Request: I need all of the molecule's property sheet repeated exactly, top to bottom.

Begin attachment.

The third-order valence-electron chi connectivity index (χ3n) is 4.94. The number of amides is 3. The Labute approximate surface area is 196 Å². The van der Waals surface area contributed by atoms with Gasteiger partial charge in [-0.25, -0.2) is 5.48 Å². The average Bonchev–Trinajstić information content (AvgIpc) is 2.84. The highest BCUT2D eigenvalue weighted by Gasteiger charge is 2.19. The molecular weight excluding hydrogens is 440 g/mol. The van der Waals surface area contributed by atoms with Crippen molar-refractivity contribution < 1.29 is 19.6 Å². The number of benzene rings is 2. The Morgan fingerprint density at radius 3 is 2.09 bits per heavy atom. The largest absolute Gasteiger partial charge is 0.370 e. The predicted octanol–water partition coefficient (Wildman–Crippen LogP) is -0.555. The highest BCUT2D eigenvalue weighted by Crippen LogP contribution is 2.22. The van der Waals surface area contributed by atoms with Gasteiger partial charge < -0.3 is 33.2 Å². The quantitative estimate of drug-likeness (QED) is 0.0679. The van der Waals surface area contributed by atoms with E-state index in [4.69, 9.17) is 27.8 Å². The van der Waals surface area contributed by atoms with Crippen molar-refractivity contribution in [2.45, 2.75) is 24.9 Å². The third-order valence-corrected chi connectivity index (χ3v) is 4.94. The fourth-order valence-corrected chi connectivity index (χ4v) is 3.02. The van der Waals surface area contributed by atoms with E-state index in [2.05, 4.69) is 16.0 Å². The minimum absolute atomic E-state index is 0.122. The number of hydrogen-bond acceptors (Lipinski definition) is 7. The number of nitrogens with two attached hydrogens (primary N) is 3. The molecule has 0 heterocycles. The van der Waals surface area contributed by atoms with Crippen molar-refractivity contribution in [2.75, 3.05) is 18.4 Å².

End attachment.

The third-order valence-electron chi connectivity index (χ3n) is 4.94. The number of amides is 3. The Labute approximate surface area is 196 Å². The van der Waals surface area contributed by atoms with Gasteiger partial charge in [-0.25, -0.2) is 5.48 Å². The average Bonchev–Trinajstić information content (AvgIpc) is 2.84. The highest BCUT2D eigenvalue weighted by Gasteiger charge is 2.19. The molecular weight excluding hydrogens is 440 g/mol. The van der Waals surface area contributed by atoms with Crippen molar-refractivity contribution < 1.29 is 19.6 Å². The number of benzene rings is 2. The Morgan fingerprint density at radius 3 is 2.09 bits per heavy atom. The largest absolute Gasteiger partial charge is 0.370 e. The predicted octanol–water partition coefficient (Wildman–Crippen LogP) is -0.555. The highest BCUT2D eigenvalue weighted by Crippen LogP contribution is 2.22. The van der Waals surface area contributed by atoms with Gasteiger partial charge < -0.3 is 33.2 Å². The quantitative estimate of drug-likeness (QED) is 0.0679. The van der Waals surface area contributed by atoms with E-state index in [4.69, 9.17) is 27.8 Å². The van der Waals surface area contributed by atoms with Crippen molar-refractivity contribution in [2.45, 2.75) is 24.9 Å². The third-order valence-corrected chi connectivity index (χ3v) is 4.94. The fourth-order valence-corrected chi connectivity index (χ4v) is 3.02. The van der Waals surface area contributed by atoms with E-state index in [2.05, 4.69) is 16.0 Å². The minimum absolute atomic E-state index is 0.122. The number of hydrogen-bond acceptors (Lipinski definition) is 7. The number of nitrogens with two attached hydrogens (primary N) is 3. The molecule has 0 heterocycles. The van der Waals surface area contributed by atoms with Crippen molar-refractivity contribution in [2.75, 3.05) is 18.4 Å².